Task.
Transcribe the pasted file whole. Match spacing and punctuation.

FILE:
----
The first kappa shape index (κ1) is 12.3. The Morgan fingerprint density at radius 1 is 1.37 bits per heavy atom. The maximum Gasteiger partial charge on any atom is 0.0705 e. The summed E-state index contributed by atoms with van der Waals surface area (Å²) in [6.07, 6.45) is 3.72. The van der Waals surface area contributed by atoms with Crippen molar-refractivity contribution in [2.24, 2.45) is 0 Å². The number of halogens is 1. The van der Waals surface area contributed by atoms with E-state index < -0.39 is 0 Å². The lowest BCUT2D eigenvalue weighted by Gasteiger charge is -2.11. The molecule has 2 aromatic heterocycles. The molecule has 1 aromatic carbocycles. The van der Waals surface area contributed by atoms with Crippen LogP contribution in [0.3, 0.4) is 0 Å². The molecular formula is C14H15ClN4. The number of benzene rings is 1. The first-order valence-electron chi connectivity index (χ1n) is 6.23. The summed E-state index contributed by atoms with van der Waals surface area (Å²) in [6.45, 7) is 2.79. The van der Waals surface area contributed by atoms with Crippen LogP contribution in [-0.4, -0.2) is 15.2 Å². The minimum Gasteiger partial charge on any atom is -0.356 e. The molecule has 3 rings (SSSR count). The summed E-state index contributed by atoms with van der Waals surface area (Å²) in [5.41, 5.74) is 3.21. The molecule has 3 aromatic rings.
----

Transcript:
The first kappa shape index (κ1) is 12.3. The Morgan fingerprint density at radius 1 is 1.37 bits per heavy atom. The maximum Gasteiger partial charge on any atom is 0.0705 e. The summed E-state index contributed by atoms with van der Waals surface area (Å²) in [6.07, 6.45) is 3.72. The van der Waals surface area contributed by atoms with Crippen molar-refractivity contribution in [2.24, 2.45) is 0 Å². The number of halogens is 1. The van der Waals surface area contributed by atoms with E-state index < -0.39 is 0 Å². The lowest BCUT2D eigenvalue weighted by Gasteiger charge is -2.11. The molecule has 2 aromatic heterocycles. The molecule has 1 aromatic carbocycles. The van der Waals surface area contributed by atoms with Crippen LogP contribution in [0.3, 0.4) is 0 Å². The molecular formula is C14H15ClN4. The number of benzene rings is 1. The first-order valence-electron chi connectivity index (χ1n) is 6.23. The summed E-state index contributed by atoms with van der Waals surface area (Å²) in [6.45, 7) is 2.79. The van der Waals surface area contributed by atoms with Crippen LogP contribution in [-0.4, -0.2) is 15.2 Å². The minimum Gasteiger partial charge on any atom is -0.356 e. The molecule has 3 rings (SSSR count). The summed E-state index contributed by atoms with van der Waals surface area (Å²) in [5.41, 5.74) is 3.21. The molecule has 3 aromatic rings.